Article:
First, feelings of invisibility: Examples included: “What is LGBT?” :What is transgender, anyway?” Many might believe that the that the initials that describe this population aren’t as important as understanding the actual words or the identity of being “lesbian, gay, bisexual, or transgender.” However, the language we use to understand the identity of our clients very much reflects the extent to which we can validate our clients’ current experience. If, as clinicians, we fail to understand or be aware of the way a group of people/segment of a group of people uses language to understand themselves, we may be, on some level, maintaining their invisibility.
Second, some of the questions felt dismissive of the impact of homophobia, heterosexism, and disdain for gender non-conforming behaviors. Examples of such questions/statements included: “What’s the big deal with girls playing softball? I don’t see how people have problems with this” and “Other people experience the same things-the same kinds of traumas or responses to traumas” (e.g. denying that there is something that must be understood as unique about the trauma of being LGBT).
The third group of questions appeared/seemed/felt more pathologizing in nature. I shared clips from a poignant film about a family’s struggle with the stigma/shame associated with their young son’s gender non-conforming behavior and the extreme physical abuse he endured by peers. The premise behind sharing the film was to demonstrate that trauma associated with being LGBT is primarily the result of the responses of others; that homophobia, heterosexism, and disdain for gender non-conforming behaviors are pathogenic for LGBT individuals. Rather than empathizing with this family’s struggle, and the painfully traumatic experiences of this little boy, these comments seemed to pathologize the relationship between the little boy and his mother, implying that the “real” problem with this boy was not society’s response to his gender non-conforming behavior. I felt the comments implied that the problem was about his relationship with his mother. This type of comment decontextualizes LGBT trauma as a larger social issue and maintains the view that gay and lesbian people have problems because of enmeshed relationships with their mothers and/or distant fathers; a theory long ago dismissed. A final comment from the audience recommended that families struggling with a gay/lesbian child and/or a gay/lesbian individual struggling with issues of sexual orientation might benefit by being referred to groups espousing reparative therapy (i.e. practitioners focusing on “curing” gay and lesbian individuals of the pathology of their sexual orientation). Not only has this approach to LGBT individuals proven ineffective, it is also acknowledged as unethical by almost all professional mental health associations and organizations.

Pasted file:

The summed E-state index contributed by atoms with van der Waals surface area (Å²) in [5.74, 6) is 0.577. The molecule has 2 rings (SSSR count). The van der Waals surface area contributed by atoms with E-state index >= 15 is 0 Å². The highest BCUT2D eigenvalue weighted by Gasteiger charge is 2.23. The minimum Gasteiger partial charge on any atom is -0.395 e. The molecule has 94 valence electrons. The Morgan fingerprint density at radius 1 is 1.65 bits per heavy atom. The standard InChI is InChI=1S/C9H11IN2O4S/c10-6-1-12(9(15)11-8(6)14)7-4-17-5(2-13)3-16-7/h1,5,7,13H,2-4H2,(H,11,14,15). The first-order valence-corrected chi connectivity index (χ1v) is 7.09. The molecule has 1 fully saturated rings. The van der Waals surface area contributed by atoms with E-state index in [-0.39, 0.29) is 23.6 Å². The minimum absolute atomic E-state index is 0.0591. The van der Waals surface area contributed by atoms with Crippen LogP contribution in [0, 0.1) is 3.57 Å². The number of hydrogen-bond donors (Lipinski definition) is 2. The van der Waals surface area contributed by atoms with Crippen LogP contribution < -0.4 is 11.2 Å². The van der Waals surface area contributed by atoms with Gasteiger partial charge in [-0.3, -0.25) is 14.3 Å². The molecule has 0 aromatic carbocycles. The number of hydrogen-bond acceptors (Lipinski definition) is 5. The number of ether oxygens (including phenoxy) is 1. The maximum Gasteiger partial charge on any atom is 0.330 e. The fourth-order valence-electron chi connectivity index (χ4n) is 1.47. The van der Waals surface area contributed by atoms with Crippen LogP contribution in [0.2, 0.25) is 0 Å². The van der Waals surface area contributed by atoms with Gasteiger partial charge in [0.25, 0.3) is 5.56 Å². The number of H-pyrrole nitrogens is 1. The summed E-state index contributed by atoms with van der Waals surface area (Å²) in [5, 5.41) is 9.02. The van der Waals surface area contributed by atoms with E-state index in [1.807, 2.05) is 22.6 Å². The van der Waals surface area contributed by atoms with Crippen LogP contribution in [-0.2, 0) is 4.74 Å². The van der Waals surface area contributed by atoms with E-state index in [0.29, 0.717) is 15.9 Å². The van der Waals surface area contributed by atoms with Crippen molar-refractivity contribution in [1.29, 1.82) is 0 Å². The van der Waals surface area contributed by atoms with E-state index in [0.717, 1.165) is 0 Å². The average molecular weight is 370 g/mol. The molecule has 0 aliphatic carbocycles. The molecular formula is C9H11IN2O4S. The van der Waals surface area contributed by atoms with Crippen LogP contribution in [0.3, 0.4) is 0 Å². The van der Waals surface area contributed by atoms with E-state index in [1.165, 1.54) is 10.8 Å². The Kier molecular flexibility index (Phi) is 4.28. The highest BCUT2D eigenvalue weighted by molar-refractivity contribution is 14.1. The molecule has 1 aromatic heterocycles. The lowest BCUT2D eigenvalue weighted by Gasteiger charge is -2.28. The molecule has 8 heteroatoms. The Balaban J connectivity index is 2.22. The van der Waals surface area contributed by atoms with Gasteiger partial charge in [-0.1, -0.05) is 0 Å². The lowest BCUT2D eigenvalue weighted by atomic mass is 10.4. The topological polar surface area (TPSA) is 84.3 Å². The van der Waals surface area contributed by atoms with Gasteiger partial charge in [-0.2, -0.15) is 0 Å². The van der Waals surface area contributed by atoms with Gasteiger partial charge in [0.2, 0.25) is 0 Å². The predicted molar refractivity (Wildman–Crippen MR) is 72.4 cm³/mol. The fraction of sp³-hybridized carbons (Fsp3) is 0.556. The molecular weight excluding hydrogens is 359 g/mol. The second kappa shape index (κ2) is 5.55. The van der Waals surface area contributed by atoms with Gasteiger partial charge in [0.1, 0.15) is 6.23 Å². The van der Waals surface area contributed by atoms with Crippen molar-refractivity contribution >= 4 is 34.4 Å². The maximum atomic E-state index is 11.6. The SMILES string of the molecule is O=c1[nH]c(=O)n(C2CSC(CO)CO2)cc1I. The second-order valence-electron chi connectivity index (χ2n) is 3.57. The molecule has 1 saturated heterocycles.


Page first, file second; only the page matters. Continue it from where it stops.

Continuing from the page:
I noticed my response to these comments. My heart raced. My breathing quickened. My muscles twitched. And I had an incredible urge to run from the room. Despite my desire to logically address questions and comments, I was overcome with old and familiar feelings of somehow being bad/wrong/shameful. I was quickly moving along the flight-fight-freeze-collapse continuum. I breathed deeply. I slowed myself down. I looked into the eyes of others in the room with whom I felt a connection, and I moved on. Without addressing what was happening in my body, however, I would have been stuck, paralyzed, overwhelmed, and powerless-much like my current client, Steve. And with Steve, I might intervene as I did with myself. I might ask him to become more aware of what is happening in his body. I might invite him to attend to the way his hands are moving and his foot is shaking. I might ask him to exaggerate the movements in his foot, to slow down his breathing, to change his position on the sofa. By offering Steve an opportunity to be safely present to his body’s responses, I might also be offering him an opportunity to process stored emotional and somatosensory reactions and, ultimately, to create new and more productive neurophysiological patterns.
My clinical work with trauma has evolved greatly over the past ten years. I have become further aware of the limits of talk and continue to be surprised by the power of movement, art, music, and other creative/expressive therapies. Furthermore, I have become acutely more aware of my own somatic reactions in a variety of contexts. While the responses to my workshop were overwhelmingly positive, the comments of some resonated deeply with much older somatic and affective responses to the stigma, isolation, invisibility, and shame associated with being gay in this culture. I share this experience to underscore the need to understand the impact of overlapping stigmatizing identities. I also share in order to invite all of us to understand how our own lack of information, intellectualized responses, and adherence to one way of understanding trauma might maintain the very traumatic responses we are attempting to address and, therefore, interfere with our clients ability to heal.